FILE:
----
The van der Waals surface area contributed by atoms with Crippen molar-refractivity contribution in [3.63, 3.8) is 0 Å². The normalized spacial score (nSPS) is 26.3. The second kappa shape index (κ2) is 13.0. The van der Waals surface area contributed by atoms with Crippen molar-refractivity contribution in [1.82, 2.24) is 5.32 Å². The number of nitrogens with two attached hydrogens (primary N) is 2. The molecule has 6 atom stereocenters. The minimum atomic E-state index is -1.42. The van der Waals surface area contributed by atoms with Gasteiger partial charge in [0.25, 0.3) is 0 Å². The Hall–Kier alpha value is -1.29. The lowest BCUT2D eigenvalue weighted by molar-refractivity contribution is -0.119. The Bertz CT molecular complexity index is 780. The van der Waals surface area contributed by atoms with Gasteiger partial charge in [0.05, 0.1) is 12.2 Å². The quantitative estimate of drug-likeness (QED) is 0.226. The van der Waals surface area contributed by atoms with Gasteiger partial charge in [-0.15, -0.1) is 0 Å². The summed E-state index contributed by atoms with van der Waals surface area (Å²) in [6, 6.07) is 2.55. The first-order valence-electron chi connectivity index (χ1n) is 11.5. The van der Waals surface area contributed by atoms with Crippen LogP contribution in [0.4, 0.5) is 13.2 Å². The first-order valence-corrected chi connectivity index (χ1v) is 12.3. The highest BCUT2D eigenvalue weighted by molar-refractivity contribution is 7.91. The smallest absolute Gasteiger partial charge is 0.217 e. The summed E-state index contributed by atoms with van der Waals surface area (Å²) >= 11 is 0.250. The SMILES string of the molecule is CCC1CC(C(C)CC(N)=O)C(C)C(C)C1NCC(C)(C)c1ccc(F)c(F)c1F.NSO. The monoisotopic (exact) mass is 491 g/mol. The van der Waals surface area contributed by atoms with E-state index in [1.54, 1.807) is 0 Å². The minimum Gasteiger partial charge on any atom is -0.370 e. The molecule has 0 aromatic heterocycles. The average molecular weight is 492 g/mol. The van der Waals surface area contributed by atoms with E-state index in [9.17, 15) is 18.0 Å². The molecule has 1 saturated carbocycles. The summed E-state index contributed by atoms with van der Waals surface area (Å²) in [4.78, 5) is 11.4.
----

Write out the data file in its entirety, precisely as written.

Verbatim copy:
The van der Waals surface area contributed by atoms with Crippen molar-refractivity contribution in [3.63, 3.8) is 0 Å². The normalized spacial score (nSPS) is 26.3. The second kappa shape index (κ2) is 13.0. The van der Waals surface area contributed by atoms with Crippen molar-refractivity contribution in [1.82, 2.24) is 5.32 Å². The number of nitrogens with two attached hydrogens (primary N) is 2. The molecule has 6 atom stereocenters. The minimum atomic E-state index is -1.42. The van der Waals surface area contributed by atoms with Gasteiger partial charge in [0.25, 0.3) is 0 Å². The Hall–Kier alpha value is -1.29. The lowest BCUT2D eigenvalue weighted by molar-refractivity contribution is -0.119. The Bertz CT molecular complexity index is 780. The van der Waals surface area contributed by atoms with Gasteiger partial charge in [0.05, 0.1) is 12.2 Å². The quantitative estimate of drug-likeness (QED) is 0.226. The van der Waals surface area contributed by atoms with Gasteiger partial charge in [-0.15, -0.1) is 0 Å². The summed E-state index contributed by atoms with van der Waals surface area (Å²) in [6, 6.07) is 2.55. The first-order valence-electron chi connectivity index (χ1n) is 11.5. The van der Waals surface area contributed by atoms with Crippen LogP contribution in [0.4, 0.5) is 13.2 Å². The first-order valence-corrected chi connectivity index (χ1v) is 12.3. The highest BCUT2D eigenvalue weighted by molar-refractivity contribution is 7.91. The smallest absolute Gasteiger partial charge is 0.217 e. The summed E-state index contributed by atoms with van der Waals surface area (Å²) >= 11 is 0.250. The SMILES string of the molecule is CCC1CC(C(C)CC(N)=O)C(C)C(C)C1NCC(C)(C)c1ccc(F)c(F)c1F.NSO. The monoisotopic (exact) mass is 491 g/mol. The van der Waals surface area contributed by atoms with E-state index in [1.54, 1.807) is 0 Å². The minimum Gasteiger partial charge on any atom is -0.370 e. The molecule has 0 aromatic heterocycles. The average molecular weight is 492 g/mol. The van der Waals surface area contributed by atoms with E-state index in [9.17, 15) is 18.0 Å². The molecule has 1 saturated carbocycles. The summed E-state index contributed by atoms with van der Waals surface area (Å²) in [4.78, 5) is 11.4.